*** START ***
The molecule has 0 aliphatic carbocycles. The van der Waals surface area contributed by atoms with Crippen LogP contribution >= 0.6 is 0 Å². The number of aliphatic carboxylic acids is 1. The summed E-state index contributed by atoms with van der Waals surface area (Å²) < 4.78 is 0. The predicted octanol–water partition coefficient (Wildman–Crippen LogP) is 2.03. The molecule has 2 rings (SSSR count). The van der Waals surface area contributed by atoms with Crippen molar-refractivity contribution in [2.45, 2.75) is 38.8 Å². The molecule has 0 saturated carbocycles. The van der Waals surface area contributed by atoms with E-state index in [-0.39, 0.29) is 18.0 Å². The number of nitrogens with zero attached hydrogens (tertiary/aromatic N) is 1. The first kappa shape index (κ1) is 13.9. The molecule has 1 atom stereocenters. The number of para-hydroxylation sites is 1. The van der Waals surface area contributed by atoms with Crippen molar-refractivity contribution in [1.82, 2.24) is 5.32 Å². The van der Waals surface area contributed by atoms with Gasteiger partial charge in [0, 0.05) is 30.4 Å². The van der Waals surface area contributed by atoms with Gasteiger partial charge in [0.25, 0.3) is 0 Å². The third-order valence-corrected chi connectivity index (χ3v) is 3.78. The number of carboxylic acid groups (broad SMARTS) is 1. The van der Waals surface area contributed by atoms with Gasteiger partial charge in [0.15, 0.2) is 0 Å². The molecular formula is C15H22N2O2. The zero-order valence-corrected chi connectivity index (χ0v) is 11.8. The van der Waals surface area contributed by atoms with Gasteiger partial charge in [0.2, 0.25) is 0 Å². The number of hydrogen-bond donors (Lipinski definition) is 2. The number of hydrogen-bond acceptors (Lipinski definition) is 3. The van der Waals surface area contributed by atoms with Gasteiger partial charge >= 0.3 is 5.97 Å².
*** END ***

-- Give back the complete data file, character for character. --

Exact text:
The molecule has 0 aliphatic carbocycles. The van der Waals surface area contributed by atoms with Crippen LogP contribution >= 0.6 is 0 Å². The number of aliphatic carboxylic acids is 1. The summed E-state index contributed by atoms with van der Waals surface area (Å²) < 4.78 is 0. The predicted octanol–water partition coefficient (Wildman–Crippen LogP) is 2.03. The molecule has 2 rings (SSSR count). The van der Waals surface area contributed by atoms with Crippen molar-refractivity contribution in [2.45, 2.75) is 38.8 Å². The molecule has 0 saturated carbocycles. The van der Waals surface area contributed by atoms with E-state index in [-0.39, 0.29) is 18.0 Å². The number of nitrogens with zero attached hydrogens (tertiary/aromatic N) is 1. The first kappa shape index (κ1) is 13.9. The molecule has 1 atom stereocenters. The number of para-hydroxylation sites is 1. The van der Waals surface area contributed by atoms with Crippen molar-refractivity contribution in [1.82, 2.24) is 5.32 Å². The van der Waals surface area contributed by atoms with Gasteiger partial charge in [0, 0.05) is 30.4 Å². The van der Waals surface area contributed by atoms with Gasteiger partial charge in [0.25, 0.3) is 0 Å². The third-order valence-corrected chi connectivity index (χ3v) is 3.78. The number of carboxylic acid groups (broad SMARTS) is 1. The van der Waals surface area contributed by atoms with Gasteiger partial charge in [0.15, 0.2) is 0 Å². The molecular formula is C15H22N2O2. The zero-order valence-corrected chi connectivity index (χ0v) is 11.8. The van der Waals surface area contributed by atoms with Gasteiger partial charge in [0.2, 0.25) is 0 Å². The number of hydrogen-bond donors (Lipinski definition) is 2. The number of hydrogen-bond acceptors (Lipinski definition) is 3. The van der Waals surface area contributed by atoms with Gasteiger partial charge >= 0.3 is 5.97 Å².